A new police chief won’t be appointed at least until late spring, but two new Republican Town Board members say the town supervisor is making a “sneaky” attempt to select the new chief.
Republicans Mark Grimm and Warren Redlich, who staged a major upset in November by winning board seats, said it’s “an assault on open government and runs contrary to what Guilderland town law requires.”
In a joint statement, they said: “Public safety concerns demand our next police chief be chosen in an open process that involves substantial public input and casts a wide net for qualified candidates.”
The Albany County Department of Civil Service posted an exam announcement for the police chief in early January, but Grimm and Redlich said Town Supervisor Kenneth Runion did not consult with the Town Board, even though town law requires the Town Board select the police chief.
Further, said Redlich, the exam announcement is “promotional” instead of “open,” which means it’s limited to current town employees. He said the only two eligible to take the promotional exam are acting Police Chief Carol Lawlor and Lt. Curtis Cox.
He said Runion is trying to limit the field of candidates.
Runion said Thursday it’s obvious Redlich and Grimm don’t understand the civil service process. He said four candidates, including Lawlor and Cox, are being considered and more candidates are likely to qualify when civil service test results are final.
“Until all the test results come in, we don’t have anyone to appoint. The scores have to come in from Albany County Civil Service,” said Runion, a Democrat, who ran unopposed in November and won a fifth term.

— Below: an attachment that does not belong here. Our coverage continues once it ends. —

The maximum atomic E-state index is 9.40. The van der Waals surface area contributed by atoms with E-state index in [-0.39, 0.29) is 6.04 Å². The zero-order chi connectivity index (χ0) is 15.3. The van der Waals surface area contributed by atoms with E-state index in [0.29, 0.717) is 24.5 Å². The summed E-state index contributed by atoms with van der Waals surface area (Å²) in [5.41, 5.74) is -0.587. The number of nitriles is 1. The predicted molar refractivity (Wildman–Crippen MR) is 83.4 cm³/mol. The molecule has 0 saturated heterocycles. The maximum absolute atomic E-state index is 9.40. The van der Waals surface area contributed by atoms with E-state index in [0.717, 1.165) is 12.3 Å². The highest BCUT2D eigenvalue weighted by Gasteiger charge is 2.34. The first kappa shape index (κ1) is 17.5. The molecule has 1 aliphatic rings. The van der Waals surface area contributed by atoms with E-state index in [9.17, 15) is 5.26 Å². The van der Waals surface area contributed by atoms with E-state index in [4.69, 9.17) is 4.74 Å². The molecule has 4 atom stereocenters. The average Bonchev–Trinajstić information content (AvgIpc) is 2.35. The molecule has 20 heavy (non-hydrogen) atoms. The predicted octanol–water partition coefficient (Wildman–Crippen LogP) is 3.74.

There’s been one board meeting since the Republicans were sworn into office, breaking the Democrats’ hold on the board. Runion acknowledged no discussions about a new police chief took place at the meeting.
Under Albany County Civil Service regulations, there are two tests: open competitive and promotional. Albany County sent the town a list of candidates who passed an earlier police chief exam, and the town canvassed the list, but there were not three people who were interested, as required, said Runion. Accordingly, the town notified the county and a new test is scheduled.
Runion said that the promotional exam was scheduled before Redlich and Grimm were elected and that Lawlor and Cox would have to pass the test in March to be considered for the police chief position, like any other candidate would.
Another option is to hire a police chief who serves in another jurisdiction who might want to transfer to Guilderland.
Appointing a new chief is a board decision, although as supervisor Runion has the power to appoint a chief provisionally.
He said Thursday he has no plans to do this because Redlich and Grimm would likely dispute such an appointment for “personal political gains.”
“We don’t want a closed process,” said Runion. “We want to make sure everyone is qualified and we get an entire field of candidates.”
Redlich said the process is so closed that he never heard about it and happened to see the posting for Guilderland police chief on the county Web site. He said he was never notified as a board member about it.
When he looked back at the Town Board meeting minutes he found nothing about it in November and December, either.
“The Town Board didn’t authorize the posting for the position. The Town Board wasn’t consulted about this,” said Redlich.
Since the last day to file for the exam is Jan. 30, 2008, Redlich has sent a letter to the Albany County Department of Civil Service asking it to remove the posting from the Civil Service exam listings.
The office could not be reached late Thursday to comment about the request.
“I want candidates with experience outside of Guilderland,” said Redlich. “We had a department that had a problem with its chief. The chief left under a cloud, which indicates there are problems. If there are problems, [Lawlor and Cox] had to know something was up.”
The police chief opening occurred last May, when Police Chief James R. Murley was forced to resign amid allegations of misconduct. Lawlor has been interim police chief since then.
When asked whom he would back for the $85,000- to $90,000-a-year position, Runion said: “I don’t have a recommendation at this point because I don’t have all the qualified candidates.”
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